It began with a read aloud of Someone Loves you Mr. Hatch by Eileen Spinelli. The story is about a man who is lonely and sad, and gets a surprise valentine that says, "Someone Loves You." It changes his whole outlook on life, and suddenly he is reaching out to the people around him and asking questions and showing them love. He makes a whole community of friends and does acts of kindness wherever he goes. Then the mailman tells him he accidentally delivered the box to the wrong house, and Mr. Hatch is devastated and goes back to his old ways. The community misses him so they all make him new valentines, and he is happy again. Ms. G stopped the read aloud often to ask incredibly insightful questions like "I notice he is helping people now. Why is he able to help people now when he wasn't able to before? What changed?" With the prompts, the students had a great discussion about how when people feel loved, they show love to others, and noticing how others are feeling is the first step to helping them.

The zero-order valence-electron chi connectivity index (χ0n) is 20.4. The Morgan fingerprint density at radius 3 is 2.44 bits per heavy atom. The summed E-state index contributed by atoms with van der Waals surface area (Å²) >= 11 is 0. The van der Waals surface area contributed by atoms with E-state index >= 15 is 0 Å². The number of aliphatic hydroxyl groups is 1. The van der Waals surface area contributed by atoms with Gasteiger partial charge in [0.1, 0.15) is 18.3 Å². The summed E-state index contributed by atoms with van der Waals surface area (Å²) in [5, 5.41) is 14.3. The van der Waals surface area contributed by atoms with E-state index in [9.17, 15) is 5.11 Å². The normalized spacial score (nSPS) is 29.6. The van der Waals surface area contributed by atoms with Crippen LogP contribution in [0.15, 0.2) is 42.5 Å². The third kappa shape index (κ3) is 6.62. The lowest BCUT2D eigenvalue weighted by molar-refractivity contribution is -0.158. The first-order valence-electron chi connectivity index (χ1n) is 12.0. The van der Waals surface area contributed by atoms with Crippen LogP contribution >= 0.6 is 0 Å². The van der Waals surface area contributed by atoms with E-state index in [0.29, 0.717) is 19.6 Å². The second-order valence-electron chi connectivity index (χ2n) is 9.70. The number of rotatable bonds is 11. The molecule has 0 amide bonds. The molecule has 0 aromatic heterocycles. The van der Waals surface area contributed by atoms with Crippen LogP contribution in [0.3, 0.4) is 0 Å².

We went around the circle and shared a time when we showed someone else love and kindness. We also wrote anonymous messages on hearts and delivered them to under appreciated people in our own school community- the custodian, the office staff, the Librarian, the crossing guards, the lunch staff- people who students tend to overlook with their valentines. Between this activity, music, and our Valentine's Day Party (where one wonderful mom brought in these adorable mailboxes for students to decorate), there was not much hard academic instruction on Friday. However, I think this was one of the strongest lessons I have seen in my whole student teaching and field experience.

As Glennon mentioned in her Momastery article, hard academic skills are not the only important things that students learn in school. She argues that they are the least important lessons. While I may not go that far, I do believe that we need to focus on Social-Emotional skills as well. Teaching students to love each other and be caring, empathetic, and accepting people must happen in the classroom as well as at home.